ACLU of Maine Issues Warning to Sheriffs on Strip-Searches

Affiliate: ACLU of Maine
April 4, 2012 12:00 am

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Portland—Today, the ACLU of Maine Foundation warned Sheriffs to continue to observe Maine’s prohibition on suspicionless strips searches of anyone who is arrested. Strip searches and body cavity searches are intrusive and dehumanizing. Current Maine law allows jailers to strip search people arrested on serious offenses, and to strip search people when an officer has reasonable suspicion that they might be smuggling weapons or contraband. But, current law prohibits strip searching everyone without justification.

“People who are brought to jail for minor non-violent offenses do not all need to be strip-searched,” said Zachary Heiden, Legal Director of the ACLU of Maine. “We are talking about people who have not been found guilty of anything, and jails need to treat them like human beings.”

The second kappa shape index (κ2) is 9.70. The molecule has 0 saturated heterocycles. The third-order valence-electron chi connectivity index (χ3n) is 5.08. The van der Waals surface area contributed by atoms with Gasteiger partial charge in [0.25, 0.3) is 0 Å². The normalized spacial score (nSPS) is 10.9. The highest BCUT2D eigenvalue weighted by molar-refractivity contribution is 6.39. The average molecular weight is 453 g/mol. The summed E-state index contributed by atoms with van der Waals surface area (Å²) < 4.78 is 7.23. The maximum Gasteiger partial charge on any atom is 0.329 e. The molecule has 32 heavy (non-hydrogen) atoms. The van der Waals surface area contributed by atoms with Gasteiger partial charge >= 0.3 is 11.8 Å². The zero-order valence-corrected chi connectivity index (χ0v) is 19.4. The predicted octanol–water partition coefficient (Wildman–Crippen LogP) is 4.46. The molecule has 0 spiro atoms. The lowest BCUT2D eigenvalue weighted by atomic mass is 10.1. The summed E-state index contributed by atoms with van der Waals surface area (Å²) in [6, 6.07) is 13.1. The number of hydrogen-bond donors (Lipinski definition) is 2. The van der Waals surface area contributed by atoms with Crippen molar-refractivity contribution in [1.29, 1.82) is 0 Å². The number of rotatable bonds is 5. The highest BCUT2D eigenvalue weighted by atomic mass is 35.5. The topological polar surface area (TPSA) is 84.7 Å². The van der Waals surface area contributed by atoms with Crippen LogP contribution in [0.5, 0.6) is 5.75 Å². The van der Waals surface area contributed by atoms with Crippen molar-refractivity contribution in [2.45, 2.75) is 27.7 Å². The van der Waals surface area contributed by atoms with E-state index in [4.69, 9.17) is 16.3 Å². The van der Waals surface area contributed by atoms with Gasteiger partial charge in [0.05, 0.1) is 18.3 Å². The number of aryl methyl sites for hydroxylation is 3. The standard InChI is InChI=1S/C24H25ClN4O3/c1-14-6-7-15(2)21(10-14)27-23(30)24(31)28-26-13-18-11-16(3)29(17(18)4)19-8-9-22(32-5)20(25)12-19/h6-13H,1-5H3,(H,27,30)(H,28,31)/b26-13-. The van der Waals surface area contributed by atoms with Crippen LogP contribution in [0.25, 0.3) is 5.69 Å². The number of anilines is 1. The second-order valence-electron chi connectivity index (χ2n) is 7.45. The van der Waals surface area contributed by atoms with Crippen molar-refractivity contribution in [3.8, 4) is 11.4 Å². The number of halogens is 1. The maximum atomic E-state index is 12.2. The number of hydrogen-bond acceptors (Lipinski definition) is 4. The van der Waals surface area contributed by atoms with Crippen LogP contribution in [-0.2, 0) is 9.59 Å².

The warning was issued on the heals of a ruling by the U.S. Supreme Court stating that the U.S. Constitution does not prohibit jails from strip-searching all detainees held in general population. But, as the ACLU of Maine emphasized in its letter, there are other sources of protection for the privacy and dignity of arrestees than the U.S. Constitution.

“The U.S. Constitution sets the floor, and not the ceiling, for the protection of individual rights,” said Heiden. “Maine law and the Maine Constitution continue to protect arrestees from suspicionless strip searches. Jailers can strip search people arrested for violent or drug-related offenses, and they can strip search anyone when there is a good reason to believe they are smuggling weapons, drugs, or contraband. Jailers do not need to also be allowed to strip search people for no reason.”

An article by Judy Harrison in the Bangor Daily News on April 4 reported that Sheriffs in Maine are exploring ways to expand their use of strip searches. [1] The ACLU of Maine plans to closely monitor any changes in policy to ensure that jails continue to follow Maine law.

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